Anton Vickerman, who set up and ran, has been found guilty of conspiracy to defraud and faces up to 10 years in jail when he is sentenced on 30 July.

Surfthechannel owner Anton Vickerman faces jail after copyright conviction

According to figures released by the Federation Against Copyright Theft (FACT), attracted over 400,000 visitors a day in 2009, generating more than £35,000 in advertising revenue each month.

The maximum penalty for the crime is 10 years in jail and Vickerman, who is from Gateshead, will be sentenced at Newcastle Crown Court.

He was found guilty of "facilitating" copyright infringement after a FACT investigation revealed that he had created

"Vickerman set up Surfthechannel with the aim of it being one of the world's top destinations for pirated films and TV programmes and was making at least £35,000 a month from the site alone," said Kieron Sharp, director general at Fact.

"This was a criminal conspiracy for criminal profit to fund a criminal lifestyle and Vickerman is now paying the price."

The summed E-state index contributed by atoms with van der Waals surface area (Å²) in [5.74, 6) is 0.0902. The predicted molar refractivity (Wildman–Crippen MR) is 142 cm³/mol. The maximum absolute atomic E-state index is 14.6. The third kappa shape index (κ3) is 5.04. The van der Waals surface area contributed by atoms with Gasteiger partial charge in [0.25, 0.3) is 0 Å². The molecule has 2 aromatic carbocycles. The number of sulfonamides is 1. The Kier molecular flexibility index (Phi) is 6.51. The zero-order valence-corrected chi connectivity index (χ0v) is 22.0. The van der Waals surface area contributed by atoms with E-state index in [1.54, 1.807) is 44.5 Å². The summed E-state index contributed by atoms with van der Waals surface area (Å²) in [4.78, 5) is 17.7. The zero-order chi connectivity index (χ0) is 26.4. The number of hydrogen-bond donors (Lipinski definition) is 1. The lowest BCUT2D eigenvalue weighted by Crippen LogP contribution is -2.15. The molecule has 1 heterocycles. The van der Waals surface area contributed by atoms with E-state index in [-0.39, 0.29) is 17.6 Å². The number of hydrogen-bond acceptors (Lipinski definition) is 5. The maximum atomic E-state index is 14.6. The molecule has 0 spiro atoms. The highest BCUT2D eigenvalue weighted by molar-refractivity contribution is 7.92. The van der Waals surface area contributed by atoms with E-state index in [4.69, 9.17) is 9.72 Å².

FACT hired former Dutch policeman Pascal Hetzschold to visit Vickerman at his home and confirm that he had designed the service and was running the site.

Vickerman also recruited other internet users to find links to illegally posted copyrighted material to populate with up-to-date material.

The British Video Association (BVA) said the verdict sent a clear message that copyright theft will not be tolerated and that sites promoting it are criminal operations.

"Copyright theft damages the audio-visual industry because, despite popular misconceptions, the sector depends heavily on video revenues to produce good quality future content," the BVA said in a statement.

"We need to reduce the damage to the return on investment in film, television and other video content enjoyed by millions and encourage those who do so through illicit means are persuaded to use legal alternatives."

Lavinia Carey, director general of the British Video Association, added that increasing numbers of British consumers are moving to legitimate online services offering films and TV programmes for rental or sale.

"These businesses are relatively new and should not have to compete against pirate websites that do nothing to reinvest in the production of new films and programmes," she said.